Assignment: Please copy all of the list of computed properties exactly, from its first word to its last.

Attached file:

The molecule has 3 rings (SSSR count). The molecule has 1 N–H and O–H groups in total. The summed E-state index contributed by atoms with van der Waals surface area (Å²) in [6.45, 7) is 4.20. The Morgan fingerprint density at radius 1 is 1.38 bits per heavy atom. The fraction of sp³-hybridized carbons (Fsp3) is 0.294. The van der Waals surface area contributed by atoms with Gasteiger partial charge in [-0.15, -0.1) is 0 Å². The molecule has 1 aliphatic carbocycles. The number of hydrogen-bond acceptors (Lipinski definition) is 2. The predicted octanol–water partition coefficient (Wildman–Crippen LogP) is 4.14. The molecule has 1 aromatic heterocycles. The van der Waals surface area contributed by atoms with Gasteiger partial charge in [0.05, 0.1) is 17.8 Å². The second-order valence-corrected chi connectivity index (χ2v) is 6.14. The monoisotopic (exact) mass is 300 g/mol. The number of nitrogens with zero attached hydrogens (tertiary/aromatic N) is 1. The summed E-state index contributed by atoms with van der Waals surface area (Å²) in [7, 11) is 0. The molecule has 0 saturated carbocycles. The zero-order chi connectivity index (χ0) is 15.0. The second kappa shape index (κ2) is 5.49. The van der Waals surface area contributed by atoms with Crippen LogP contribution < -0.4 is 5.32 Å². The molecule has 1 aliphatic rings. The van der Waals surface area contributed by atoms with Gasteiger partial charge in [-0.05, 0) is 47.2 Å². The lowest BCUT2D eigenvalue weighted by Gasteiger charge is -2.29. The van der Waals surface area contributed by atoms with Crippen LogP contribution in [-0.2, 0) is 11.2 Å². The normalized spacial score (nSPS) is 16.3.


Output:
The molecule has 3 rings (SSSR count). The molecule has 1 N–H and O–H groups in total. The summed E-state index contributed by atoms with van der Waals surface area (Å²) in [6.45, 7) is 4.20. The Morgan fingerprint density at radius 1 is 1.38 bits per heavy atom. The fraction of sp³-hybridized carbons (Fsp3) is 0.294. The van der Waals surface area contributed by atoms with Gasteiger partial charge in [-0.15, -0.1) is 0 Å². The molecule has 1 aliphatic carbocycles. The number of hydrogen-bond acceptors (Lipinski definition) is 2. The predicted octanol–water partition coefficient (Wildman–Crippen LogP) is 4.14. The molecule has 1 aromatic heterocycles. The van der Waals surface area contributed by atoms with Gasteiger partial charge in [0.05, 0.1) is 17.8 Å². The second-order valence-corrected chi connectivity index (χ2v) is 6.14. The monoisotopic (exact) mass is 300 g/mol. The number of nitrogens with zero attached hydrogens (tertiary/aromatic N) is 1. The summed E-state index contributed by atoms with van der Waals surface area (Å²) in [7, 11) is 0. The molecule has 0 saturated carbocycles. The zero-order chi connectivity index (χ0) is 15.0. The second kappa shape index (κ2) is 5.49. The van der Waals surface area contributed by atoms with Crippen LogP contribution < -0.4 is 5.32 Å². The molecule has 1 aliphatic rings. The van der Waals surface area contributed by atoms with Gasteiger partial charge in [-0.05, 0) is 47.2 Å². The lowest BCUT2D eigenvalue weighted by Gasteiger charge is -2.29. The van der Waals surface area contributed by atoms with Crippen LogP contribution in [-0.2, 0) is 11.2 Å². The normalized spacial score (nSPS) is 16.3.